Is Cuba planning a legal Mariel?**

 

Jaime Suchlicki, Institute for Cuban and Cuban-American Studies, University of Miami

    

Note

 

The Cuban government announced on October 16 that it will scrap most of its travel restrictions starting in January. The government of General Raul Castro will allow Cubans, except military, physicians and scientists, to request passports and solicit visas from any country. No exit visas will be required.

 

The measure extends to 24 months, from the current 11, the amount of time Cubans can be out of the country without losing rights and property. They can also seek an extension.

 

Following is a Cuba Focus that we published on May 3, 2012 anticipating these changes and their implication.

 

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The Cuban government is planning migration reforms that will have major implications for the U.S. The reforms may allow most Cubans to travel freely as tourists to any country. Charges for requesting a Cuban permit to travel will be reduced or totally eliminated and the categories of Cubans allowed to travel will be expanded. Ricardo Alarcon, President of Cuba’s Parliament, explained on April 13, 2012, that the Cuban government “is discussing at the highest level the migration issue.” “We will carry out,” said Alarcon, “a radical and profound migration reform in the next few months.”**

 

Implications

 

  • Cubans will be lining up in front of foreign embassies on the island to request tourist visas.
  • The U.S. Interest Section in Havana will be most impacted, since most Cubans on the island would want to visit the U.S.
  • Most Cubans visiting the U.S. will stay. Given the provisions of the Cuban Adjustment Act that allow Cubans that reach American soil to stay as permanent residents; Cubans will use this legal method to remain in the U.S.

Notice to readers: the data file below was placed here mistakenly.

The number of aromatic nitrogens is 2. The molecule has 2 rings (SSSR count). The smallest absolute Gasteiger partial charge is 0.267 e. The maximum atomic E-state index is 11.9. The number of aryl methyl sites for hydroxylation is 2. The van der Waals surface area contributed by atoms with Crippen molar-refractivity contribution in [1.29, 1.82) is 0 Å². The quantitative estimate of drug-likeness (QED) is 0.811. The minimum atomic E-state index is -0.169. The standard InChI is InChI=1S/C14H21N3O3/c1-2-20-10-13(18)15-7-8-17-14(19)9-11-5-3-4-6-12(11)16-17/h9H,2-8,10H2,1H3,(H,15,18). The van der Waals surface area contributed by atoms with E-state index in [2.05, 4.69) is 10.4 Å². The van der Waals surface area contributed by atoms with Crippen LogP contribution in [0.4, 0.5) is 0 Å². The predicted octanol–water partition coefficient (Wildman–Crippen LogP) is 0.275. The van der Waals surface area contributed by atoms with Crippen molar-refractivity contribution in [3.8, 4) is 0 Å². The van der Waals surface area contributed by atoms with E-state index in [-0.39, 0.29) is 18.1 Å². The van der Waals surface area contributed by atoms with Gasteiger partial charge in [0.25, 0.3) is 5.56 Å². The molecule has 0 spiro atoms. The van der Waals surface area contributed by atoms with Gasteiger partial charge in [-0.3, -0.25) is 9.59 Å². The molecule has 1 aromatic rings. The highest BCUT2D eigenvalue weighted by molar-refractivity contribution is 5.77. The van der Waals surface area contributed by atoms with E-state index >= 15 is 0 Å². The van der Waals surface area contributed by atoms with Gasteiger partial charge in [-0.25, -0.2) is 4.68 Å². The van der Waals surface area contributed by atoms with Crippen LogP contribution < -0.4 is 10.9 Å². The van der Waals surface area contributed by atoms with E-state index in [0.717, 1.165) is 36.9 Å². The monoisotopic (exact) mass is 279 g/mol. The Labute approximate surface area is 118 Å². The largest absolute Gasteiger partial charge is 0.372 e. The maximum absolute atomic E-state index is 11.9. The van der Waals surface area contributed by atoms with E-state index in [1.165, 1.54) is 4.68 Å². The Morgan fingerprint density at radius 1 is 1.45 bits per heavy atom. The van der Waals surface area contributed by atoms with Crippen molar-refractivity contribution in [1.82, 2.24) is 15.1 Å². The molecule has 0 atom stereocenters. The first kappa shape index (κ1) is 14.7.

• Money for travel will be provided primarily by Cuban-Americans desirous of getting their families out of the island.
  • The other country likely to be most affected is Mexico. Since the Mexican-U.S. border is a major entrance point into the U.S., Cubans unable to obtain a U.S. visa will seek a Mexican or other Central American countries visa. All of these Cubans will eventually end up in the U.S.
  • Airlines bringing foreign tourists and Cuban-Americans to Cuba will benefit most. Since their planes are now returning partially empty, Cubans traveling abroad will fill those empty seats.

 

Why Would Raul Do This?

 

  • It would relieve internal pressure as the Cuban regime shifts the burden of feeding and caring for a great number of Cubans from the island to the U.S.
  • It creates another important escape valve, weakening internal opposition.
  • It eliminates one of the major complaints of Cubans on the island – that they are prohibited from traveling abroad and visiting their families.
  • If the U.S. refuses to provide tourist visas to Cubans, the Castro regime will have one more issue to blame the U.S. and to use in its anti-American propaganda.
  • It will put pressure on the U.S. to allow American tourists to visit Cuba, since Cuba is allowing its citizens to visit the U.S.

 

 

What Can the U.S. Do?

 

  • Pre-empt any Cuban move by announcing that the U.S. will only provide a limited number of tourist visas.
  • Modify or eliminate the Cuban Adjustment Act.
  • Tighten travel by Cuban-Americans to the island.
  • Reduce the number of USINT personnel in Havana and reduce the Cuban personnel at the Cuban Interest Section in Washington, D.C.

 

** Salim Lamrani, “Cuba procederá a reforma migratoria profunda en próximos meses.”

http://www.cubasi.cu/index.php?option=com_k2&view=item&id=5680:alarcon-cuba-proce, April 13, 2012.

 

 

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